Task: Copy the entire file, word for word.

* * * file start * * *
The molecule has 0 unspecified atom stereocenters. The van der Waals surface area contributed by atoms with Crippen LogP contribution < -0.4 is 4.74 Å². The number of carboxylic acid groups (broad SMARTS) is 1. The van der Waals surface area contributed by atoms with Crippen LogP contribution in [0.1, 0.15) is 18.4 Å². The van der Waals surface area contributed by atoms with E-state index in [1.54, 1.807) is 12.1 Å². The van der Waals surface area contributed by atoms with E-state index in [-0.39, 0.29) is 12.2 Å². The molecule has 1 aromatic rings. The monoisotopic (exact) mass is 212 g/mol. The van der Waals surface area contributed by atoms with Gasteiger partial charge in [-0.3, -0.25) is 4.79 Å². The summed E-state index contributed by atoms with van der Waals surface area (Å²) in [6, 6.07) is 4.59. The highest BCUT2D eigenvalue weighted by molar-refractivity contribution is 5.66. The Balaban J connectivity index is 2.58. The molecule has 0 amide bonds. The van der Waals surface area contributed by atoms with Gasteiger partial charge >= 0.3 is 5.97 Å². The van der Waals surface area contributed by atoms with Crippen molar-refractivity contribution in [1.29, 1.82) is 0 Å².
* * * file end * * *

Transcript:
The molecule has 0 unspecified atom stereocenters. The van der Waals surface area contributed by atoms with Crippen LogP contribution < -0.4 is 4.74 Å². The number of carboxylic acid groups (broad SMARTS) is 1. The van der Waals surface area contributed by atoms with Crippen LogP contribution in [0.1, 0.15) is 18.4 Å². The van der Waals surface area contributed by atoms with E-state index in [1.54, 1.807) is 12.1 Å². The van der Waals surface area contributed by atoms with E-state index in [-0.39, 0.29) is 12.2 Å². The molecule has 1 aromatic rings. The monoisotopic (exact) mass is 212 g/mol. The van der Waals surface area contributed by atoms with Gasteiger partial charge in [-0.3, -0.25) is 4.79 Å². The summed E-state index contributed by atoms with van der Waals surface area (Å²) in [6, 6.07) is 4.59. The highest BCUT2D eigenvalue weighted by molar-refractivity contribution is 5.66. The Balaban J connectivity index is 2.58. The molecule has 0 amide bonds. The van der Waals surface area contributed by atoms with Gasteiger partial charge >= 0.3 is 5.97 Å². The van der Waals surface area contributed by atoms with Crippen molar-refractivity contribution in [1.29, 1.82) is 0 Å².